The metal Me is advantageously aluminium Al; however, further metals can also be involved in the formation of the ceramic intermediate layer 4. The reaction temperature of the substrate 2 has, in particular, a value in the range of 900-1150° C. This range can also be greater and can, for example, lie between 800° C. and 1200° C.
The substrate 2 comprises a metallic alloy, in particular a material from the group of the MCrAlY alloys, with M=Ni, Co, CoNi or Fe. It can also comprise an aluminide, for example PtAl or PtNiAl, or an intermetallic phase, for example an NiAl compound.
The reaction temperature of the substrate 2 is measured, using at least one sensor and set. In this arrangement the sensor can be an infrared pyrometer, a thermal camera or a thermal sensor.
If the substrate 2 is a bond layer, then after the manufacture of the bond layer, the base body to be coated can be introduced into the process chamber 6. The base body is however advantageously first coated with the bond layer in the process chamber 6 by means of the LPPS process, the LPPS-TF process or a PVD method. At the beginning of the coating method the surface of the base body can be cleaned with the plasma beam or a different energy inputting means, for example by a transferred arc from the plasma beam source (“transferred arc cleaning”).
A ring 53′ marks the beginning of the process beam 30 at the nozzle output 53. Three cross-sections a, c and d of the process beam 30, which flows in the direction of the z-axis, are shown with chain-dotted rings. The circular cross-section of the process beam 30 has a variable radius r. At a first point in time, a vapour particle (atom or molecule) is located at a position A marked by a small circle in cross-section a and moves further on a curve 14 through a position B at the beam surface 30′, through a position C at the cross-section c and through a position D at the cross-section d. This vapour particle has a longitudinal speed component v2 in the flow direction (ultrasonic) and a transversal or radial component vr, which is smaller than v2. In the position A, vr=vr (A)>0. Through the interaction with the gas from the environment 6, the vr reduces until this speed component in the position B changes direction. In position C, vr<0 and the vapour particle approaches the z-axis. After a transit through the middle of the process beam 30 vr>0 is valid again at the position D. Through the interaction with the environment 6, the vapour particle thus makes a wave motion within the boundary surface 30′ of the process beam 30. This largely applies for all vapour particles. The vaporised coating material remains held behind in the process beam 30 with the surface 30′ appearing as a barrier. The vaporous phase can make its contribution to the composition of the columnar layer, since it does not leave the process beam.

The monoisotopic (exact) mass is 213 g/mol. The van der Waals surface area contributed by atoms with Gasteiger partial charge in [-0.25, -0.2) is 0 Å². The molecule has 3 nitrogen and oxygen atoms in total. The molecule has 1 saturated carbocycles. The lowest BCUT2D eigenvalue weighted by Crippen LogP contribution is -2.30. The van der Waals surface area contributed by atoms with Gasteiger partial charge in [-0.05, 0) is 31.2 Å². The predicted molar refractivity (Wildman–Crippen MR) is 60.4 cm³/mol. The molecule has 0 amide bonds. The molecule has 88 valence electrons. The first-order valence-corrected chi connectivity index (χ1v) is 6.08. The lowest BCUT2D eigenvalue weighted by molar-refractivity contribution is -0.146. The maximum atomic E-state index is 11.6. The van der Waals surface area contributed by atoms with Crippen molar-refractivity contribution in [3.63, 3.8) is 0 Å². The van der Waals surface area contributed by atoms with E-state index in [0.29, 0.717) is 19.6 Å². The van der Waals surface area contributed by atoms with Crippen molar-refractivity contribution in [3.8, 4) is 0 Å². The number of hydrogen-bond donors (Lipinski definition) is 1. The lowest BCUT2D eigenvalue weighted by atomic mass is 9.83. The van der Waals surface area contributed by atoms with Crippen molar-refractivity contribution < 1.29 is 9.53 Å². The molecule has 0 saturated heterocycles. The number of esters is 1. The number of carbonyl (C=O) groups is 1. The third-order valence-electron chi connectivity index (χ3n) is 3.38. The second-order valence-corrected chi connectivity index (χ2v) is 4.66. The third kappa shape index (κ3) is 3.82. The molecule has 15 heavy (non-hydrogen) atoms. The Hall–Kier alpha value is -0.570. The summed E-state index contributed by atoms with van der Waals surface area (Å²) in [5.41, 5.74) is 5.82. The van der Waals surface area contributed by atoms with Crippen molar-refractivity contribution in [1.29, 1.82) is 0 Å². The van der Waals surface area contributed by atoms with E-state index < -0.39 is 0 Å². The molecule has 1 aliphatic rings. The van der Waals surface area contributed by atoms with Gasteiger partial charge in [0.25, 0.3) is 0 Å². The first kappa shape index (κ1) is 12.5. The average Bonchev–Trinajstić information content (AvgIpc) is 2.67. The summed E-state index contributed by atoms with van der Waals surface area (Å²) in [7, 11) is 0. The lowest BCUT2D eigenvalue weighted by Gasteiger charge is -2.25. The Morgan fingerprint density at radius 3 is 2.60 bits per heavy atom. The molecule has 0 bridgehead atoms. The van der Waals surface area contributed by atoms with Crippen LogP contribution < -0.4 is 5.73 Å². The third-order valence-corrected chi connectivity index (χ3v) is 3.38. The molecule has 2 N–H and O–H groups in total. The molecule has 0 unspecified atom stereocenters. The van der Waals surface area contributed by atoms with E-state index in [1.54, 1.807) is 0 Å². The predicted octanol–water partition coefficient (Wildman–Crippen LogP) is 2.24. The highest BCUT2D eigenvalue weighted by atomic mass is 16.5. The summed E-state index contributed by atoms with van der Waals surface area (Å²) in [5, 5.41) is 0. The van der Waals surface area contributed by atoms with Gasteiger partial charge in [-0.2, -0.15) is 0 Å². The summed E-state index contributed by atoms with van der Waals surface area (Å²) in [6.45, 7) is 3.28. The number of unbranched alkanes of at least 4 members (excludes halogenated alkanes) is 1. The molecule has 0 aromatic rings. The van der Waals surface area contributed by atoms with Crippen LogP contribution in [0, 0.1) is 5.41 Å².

The formation of the columnar layer 3 likewise advantageously takes place by regulation of a defined O2 partial pressure in order to guarantee an adequate saturation of the layer with O2, since this not only influences the stoichiometric composition but also the growth and the structure of the columnar layer 3. In this connection the working pressure in the process chamber 6 is in the range of 0.01-20 mbar, preferably 0.05-5 mbar, and the O2 partial pressure is in the range of 0.01-2 mbar, preferably 0.05-1 mbar.
A typical embodiment will be described in the following: